INTERVIEW: Palfinger CEO reveals business growth secrets
By Alex Dahm13 September 2023
Andreas Klauser, Palfinger CEO, talked to Alex Dahm about the company’s secrets of success and the latest developments in the business
As a leading manufacturer of cranes and lifting solutions Palfinger is a well-known brand around the world. It is unlikely to have escaped notice that the company just seems to always be going from strength to strength, as borne out in its almost unbroken line of positive financial results over recent years.
In addition to articulating loader or knuckle boom cranes, the Austrian company manufactures telescopic crawler cranes, aerial work platforms, forklifts and other materials handling equipment.
Andreas Klauser has been chief executive at Palfinger since 2018. He talked to ICST editor Alex Dahm about the company’s growth and continuing development.
Alex Dahm: Just how does Palfinger keep on growing and breaking its own records; please let us in on the secret formula for ‘eternal growth’.
Andreas Klauser: The secret is that we really brought back customer focus, customer centricity, in terms of understanding what they need, what kind of products and solutions. In the past customers could tell you 90 per cent of their requirements for today, tomorrow, and in future. Currently they don’t even see how their equipment will be fuelled.
As a premium provider we need to think on that already for the next five years. When the customer receives a product in five years he can be sure that he has the proper solution. If it is hydrogen, electric or whatever, Palfinger will always provide a premium solution. This makes it a little bit more costly for us, a little bit more intense for us but, as a premium brand, we have the know-how in-house.
When we introduced our global market organisation, we created some centres of excellence. We have all this know-how bundled in the centre of excellence and all our product lines have access to this know-how, so the customer can be sure today, tomorrow, and in future, that they always get the right product and the right solution, meeting any requirements there might be in terms of regulations. That’s very important.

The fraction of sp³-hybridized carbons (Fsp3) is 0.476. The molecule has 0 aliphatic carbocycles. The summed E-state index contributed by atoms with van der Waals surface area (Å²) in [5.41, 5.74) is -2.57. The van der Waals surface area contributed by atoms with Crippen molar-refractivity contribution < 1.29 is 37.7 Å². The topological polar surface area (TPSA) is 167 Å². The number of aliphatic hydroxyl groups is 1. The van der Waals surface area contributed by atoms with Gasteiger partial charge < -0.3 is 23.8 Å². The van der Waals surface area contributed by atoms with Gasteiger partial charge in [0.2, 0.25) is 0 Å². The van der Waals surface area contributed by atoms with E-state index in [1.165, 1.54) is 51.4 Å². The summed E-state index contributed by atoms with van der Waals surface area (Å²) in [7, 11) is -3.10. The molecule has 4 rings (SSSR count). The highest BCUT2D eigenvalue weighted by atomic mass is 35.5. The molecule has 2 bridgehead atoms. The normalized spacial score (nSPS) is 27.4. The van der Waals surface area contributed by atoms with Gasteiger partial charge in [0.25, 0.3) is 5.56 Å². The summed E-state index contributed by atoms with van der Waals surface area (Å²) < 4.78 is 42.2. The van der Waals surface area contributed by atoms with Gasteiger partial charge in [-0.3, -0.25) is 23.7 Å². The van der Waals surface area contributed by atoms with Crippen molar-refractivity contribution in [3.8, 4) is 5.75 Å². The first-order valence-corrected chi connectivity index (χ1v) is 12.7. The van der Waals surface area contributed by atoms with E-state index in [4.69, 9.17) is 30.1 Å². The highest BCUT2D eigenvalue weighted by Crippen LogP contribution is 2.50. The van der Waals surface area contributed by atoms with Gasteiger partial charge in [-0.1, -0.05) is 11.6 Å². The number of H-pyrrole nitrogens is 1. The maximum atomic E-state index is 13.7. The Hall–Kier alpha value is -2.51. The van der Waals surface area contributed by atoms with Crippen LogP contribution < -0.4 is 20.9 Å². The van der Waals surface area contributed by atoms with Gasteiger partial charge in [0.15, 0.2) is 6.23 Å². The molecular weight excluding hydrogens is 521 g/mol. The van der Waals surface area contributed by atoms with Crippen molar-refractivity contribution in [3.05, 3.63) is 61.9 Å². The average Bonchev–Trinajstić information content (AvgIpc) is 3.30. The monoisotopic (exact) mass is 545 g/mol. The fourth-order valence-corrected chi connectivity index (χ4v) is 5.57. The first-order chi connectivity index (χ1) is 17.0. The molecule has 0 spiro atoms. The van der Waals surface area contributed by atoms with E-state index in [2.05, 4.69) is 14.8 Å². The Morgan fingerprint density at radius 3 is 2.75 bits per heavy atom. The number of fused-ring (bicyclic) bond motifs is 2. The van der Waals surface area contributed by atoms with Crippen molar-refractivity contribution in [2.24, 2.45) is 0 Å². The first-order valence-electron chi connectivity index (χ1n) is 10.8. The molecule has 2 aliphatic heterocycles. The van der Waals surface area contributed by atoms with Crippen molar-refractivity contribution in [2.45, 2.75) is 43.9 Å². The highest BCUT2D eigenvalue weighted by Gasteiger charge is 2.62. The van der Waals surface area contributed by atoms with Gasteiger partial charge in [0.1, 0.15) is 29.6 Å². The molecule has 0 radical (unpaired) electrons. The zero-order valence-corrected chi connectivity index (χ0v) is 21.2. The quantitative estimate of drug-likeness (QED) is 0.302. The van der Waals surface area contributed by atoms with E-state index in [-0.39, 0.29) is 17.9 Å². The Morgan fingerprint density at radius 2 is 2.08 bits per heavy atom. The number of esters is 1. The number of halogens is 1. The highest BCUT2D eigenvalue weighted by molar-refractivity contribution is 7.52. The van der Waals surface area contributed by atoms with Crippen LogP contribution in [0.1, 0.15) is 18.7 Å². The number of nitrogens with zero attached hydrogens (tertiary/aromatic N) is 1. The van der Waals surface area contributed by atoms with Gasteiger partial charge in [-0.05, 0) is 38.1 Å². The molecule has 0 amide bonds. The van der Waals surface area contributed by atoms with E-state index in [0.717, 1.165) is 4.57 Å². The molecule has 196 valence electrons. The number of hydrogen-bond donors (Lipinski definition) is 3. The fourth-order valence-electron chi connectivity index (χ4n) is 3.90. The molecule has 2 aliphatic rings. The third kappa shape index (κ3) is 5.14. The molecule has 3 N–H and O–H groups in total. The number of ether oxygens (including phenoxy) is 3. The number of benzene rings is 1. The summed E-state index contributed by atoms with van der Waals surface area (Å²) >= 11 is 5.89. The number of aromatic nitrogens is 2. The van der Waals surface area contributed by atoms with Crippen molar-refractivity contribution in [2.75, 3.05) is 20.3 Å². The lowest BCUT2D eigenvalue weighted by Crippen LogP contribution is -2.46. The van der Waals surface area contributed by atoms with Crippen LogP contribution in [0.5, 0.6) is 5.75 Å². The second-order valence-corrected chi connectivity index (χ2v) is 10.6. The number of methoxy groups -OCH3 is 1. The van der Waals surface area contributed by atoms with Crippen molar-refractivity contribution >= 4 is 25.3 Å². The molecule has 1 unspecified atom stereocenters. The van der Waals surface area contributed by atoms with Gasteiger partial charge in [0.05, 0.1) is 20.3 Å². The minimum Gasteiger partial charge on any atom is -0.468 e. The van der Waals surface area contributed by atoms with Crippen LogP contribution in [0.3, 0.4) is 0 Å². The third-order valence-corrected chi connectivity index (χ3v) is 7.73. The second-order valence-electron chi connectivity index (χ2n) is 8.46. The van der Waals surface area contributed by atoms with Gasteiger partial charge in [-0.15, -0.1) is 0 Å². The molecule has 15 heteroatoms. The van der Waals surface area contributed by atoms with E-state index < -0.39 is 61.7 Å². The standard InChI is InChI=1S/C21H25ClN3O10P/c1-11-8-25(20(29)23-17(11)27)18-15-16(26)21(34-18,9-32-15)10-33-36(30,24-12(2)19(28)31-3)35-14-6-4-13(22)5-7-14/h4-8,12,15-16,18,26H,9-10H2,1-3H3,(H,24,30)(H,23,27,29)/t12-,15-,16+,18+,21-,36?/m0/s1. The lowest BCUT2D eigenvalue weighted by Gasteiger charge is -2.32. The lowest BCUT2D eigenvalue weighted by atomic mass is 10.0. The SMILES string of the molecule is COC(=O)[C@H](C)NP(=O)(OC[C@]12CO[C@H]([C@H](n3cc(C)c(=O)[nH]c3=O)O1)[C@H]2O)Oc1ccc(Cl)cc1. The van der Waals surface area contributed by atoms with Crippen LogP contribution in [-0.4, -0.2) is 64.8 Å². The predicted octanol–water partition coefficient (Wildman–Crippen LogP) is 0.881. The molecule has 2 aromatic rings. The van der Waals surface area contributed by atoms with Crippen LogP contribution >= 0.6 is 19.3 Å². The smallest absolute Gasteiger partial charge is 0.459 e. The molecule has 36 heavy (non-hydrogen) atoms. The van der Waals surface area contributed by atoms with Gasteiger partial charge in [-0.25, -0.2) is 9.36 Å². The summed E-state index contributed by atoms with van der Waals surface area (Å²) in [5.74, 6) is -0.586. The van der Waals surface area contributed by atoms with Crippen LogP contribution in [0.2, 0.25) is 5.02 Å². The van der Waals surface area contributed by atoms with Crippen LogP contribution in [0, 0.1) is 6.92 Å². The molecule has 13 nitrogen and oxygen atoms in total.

Secondly, we are really focused on the key areas where we do not only see short term potential growth but also long term in a sustainable manner. This is where North America kicks in. It is because we need to do more than a quarter of our revenue, maybe 30 per cent at the end of the day, in this economy of North America.
Therefore, we have set up our new headquarters in Illinois, to make sure we have the right focus in the area where we can really centralise all the forces we have among all the plants. Our US customers will really benefit a lot because the whole team is working together there. For any kind of solution, any kind of product line we are targeting, we have the know-how and the people there.
It is important to have this kind of centre of excellence where you bring all the forces together so you can really give the right answers to our customers and also support our dealers. Even with covid, war in Ukraine and many more Palfinger is so stable it can afford to invest in this. We had a record year in the year after Covid. Why? Because we still kept investing, even in the covid year, when others were retrenching and cutting budgets.
We went full speed through the waves. Our mindset is to be really proactive, to drive the business forward, not just waiting for what’s coming. Again, our vision and strategy is focusing on customer solutions and going digital.
We can do a lot in terms of digital, of optimised processes, loading processes, geofencing and so on. Also, we can make sure that even a low skilled workforce can operate our equipment in future. This will be a challenge not only in North America, it will be a global challenge. That is important.
Alex Dahm: How much longer can it go on for where you continue to grow revenue year on year?
Andreas Klauser: Now a good thing here is that so far we did not acquire or merge with any new companies to get this revenue growth. It was one hundred per cent organic growth, based on the power and the stability we have in the different product lines.
It is very important that this large number of different businesses we are in, the huge variety of industries we are in, whether it is construction, forestry, waste management, whatever, – there is always one that is moving. Maybe one is slowing down, while another is going up. If we play this well, we can still grow.
We also find additional business with the new features and new solutions we are providing. Customers can be attracted from our current customer base but also from our competitors. This is one secret behind it because we are still maintaining our current customer base. Usually when you try to grow you look only for new customers but you still need to treat your current customer base very well. This is very important.
Again, we expect significant growth. In terms of costs, yes, there was an impact last year where we lost two points in terms of profitability but, considering the energy costs, the costs of materials, etc, it was still quite a good result. Our investors and our supervisory board reported they like it.